Snorkeling Jan Thiel Beach

Jan Thiel was a 3km (30 min) walk from Sunscape. There is a natural area near the Sea Aquarium with an extensive trail network that is used by locals. I just followed the trail closest to the water to end up at Jan Thiel. The trails are shown in the Maps.me navigation app. I snorkeled here in the mornings after we returned the rental car.

The water clarity was very good outside of the bay, inside of the bay it was okay. I saw lots of fish species and varieties of healthy coral outside of the bay.

Peter freediving over the sailboat wreck at Jan Thiel Beach

Snorkeling Directors Bay and Tugboat

When I was there, there was security at the Directors Bay parking area with no cost to park.

There was a good sized area to explore and water clarity was excellent. I snorkeled from here to Tugboat and back (1.5km total trip). The snorkeling conditions are well described in the guide.

Peter freediving down next to piling Curacao

Playa Caracasbaai

The water clarity was good. There are a number of structures around the east end of the beach that had interesting creatures and fish around them. This is where I saw Flying Gurnards. I have been eagerly looking for these fish ever since I bought my first Caribbean fish ID book. It is amazing to watch them use their pectoral fins to sweep at the bottom looking for food, to walk along the bottom and then to open them fully to ‘fly’.

Flying Gurnard over a sandy bottom at Playa Caracasbaai

Snorkeling West Caracasbaai

This was probably my favorite spot. There is good variety of depths and habitats here and a very large area to explore. I was very leery about crossing the boat channel but there was no traffic when I was there.

More Curacao Snorkeling Spots

Santu Pretu – This is a very scenic hike-in beach, well worth the 15 minute walk.

Playa Lagun – Another scenic beach, my family enjoyed the restaurant on the cliff-side followed by snorkeling.

Playa Kenepa Chiki – fewer people and facilities than Playa Abou, similar snorkeling.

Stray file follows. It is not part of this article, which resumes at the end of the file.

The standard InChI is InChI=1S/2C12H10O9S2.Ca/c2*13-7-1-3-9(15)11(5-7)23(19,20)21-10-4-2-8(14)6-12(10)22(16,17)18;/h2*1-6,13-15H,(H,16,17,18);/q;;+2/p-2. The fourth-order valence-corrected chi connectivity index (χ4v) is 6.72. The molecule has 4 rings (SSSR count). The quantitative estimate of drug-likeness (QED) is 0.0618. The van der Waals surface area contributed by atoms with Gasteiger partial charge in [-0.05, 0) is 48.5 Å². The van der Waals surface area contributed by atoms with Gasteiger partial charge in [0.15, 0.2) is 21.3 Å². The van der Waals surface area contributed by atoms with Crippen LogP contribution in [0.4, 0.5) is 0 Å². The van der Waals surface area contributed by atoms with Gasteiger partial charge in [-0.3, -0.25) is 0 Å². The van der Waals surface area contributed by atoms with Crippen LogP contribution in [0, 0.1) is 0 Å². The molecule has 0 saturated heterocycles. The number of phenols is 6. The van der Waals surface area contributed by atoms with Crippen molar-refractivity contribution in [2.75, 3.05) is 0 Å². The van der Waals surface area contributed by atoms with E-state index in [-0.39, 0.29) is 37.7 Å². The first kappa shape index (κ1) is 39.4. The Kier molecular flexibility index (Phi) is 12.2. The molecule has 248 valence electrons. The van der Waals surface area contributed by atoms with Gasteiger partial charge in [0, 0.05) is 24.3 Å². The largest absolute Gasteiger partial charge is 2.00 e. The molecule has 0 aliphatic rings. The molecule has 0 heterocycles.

Playa Abou – Great beach for snorkelers and non-snorkelers.

Playa Grandi – We saw five turtles. As the guide indicates a very reliable place to see turtles. I did see turtles at other beaches but they were singles and more difficult to get close to.

Playa Kalki – The water seemed a little cooler here than the other spots we swam on the island. There is a nice restaurant overlooking the beach for beverages and food after a snorkel.

Miscellaneous Observations From My Curacao Snorkeling Trip

I was surprised that I did not see a single ray in the two weeks that I was there. Towards the end of my time I was purposefully exploring sandy areas looking for rays.

I found the average fish size seemed to be smaller around Curacao than what I experienced in Roatan (e.g., fewer mature parrotfish).

After having a few things stolen off the beach in Mexico (and discovering this website) I started using a swim buoy/dry bag. I can walk to a beach and put everything that I’m not using for snorkeling into the dry bag. Nothing left behind on the beach. I can even put a cold beverage inside for after my snorkel. I also put my phone with Strava running inside the bag, this gives me locations and distances that I snorkeled. My wife really likes it because she can see exactly where I am.

I have a line attached to the bag that is about 15ft long with a loop on the end. I hold the loop while snorkeling to pull the bag with me, but can release it in an emergency. If I need flip flops for the entry I can thread them on the rope when I put my fins on.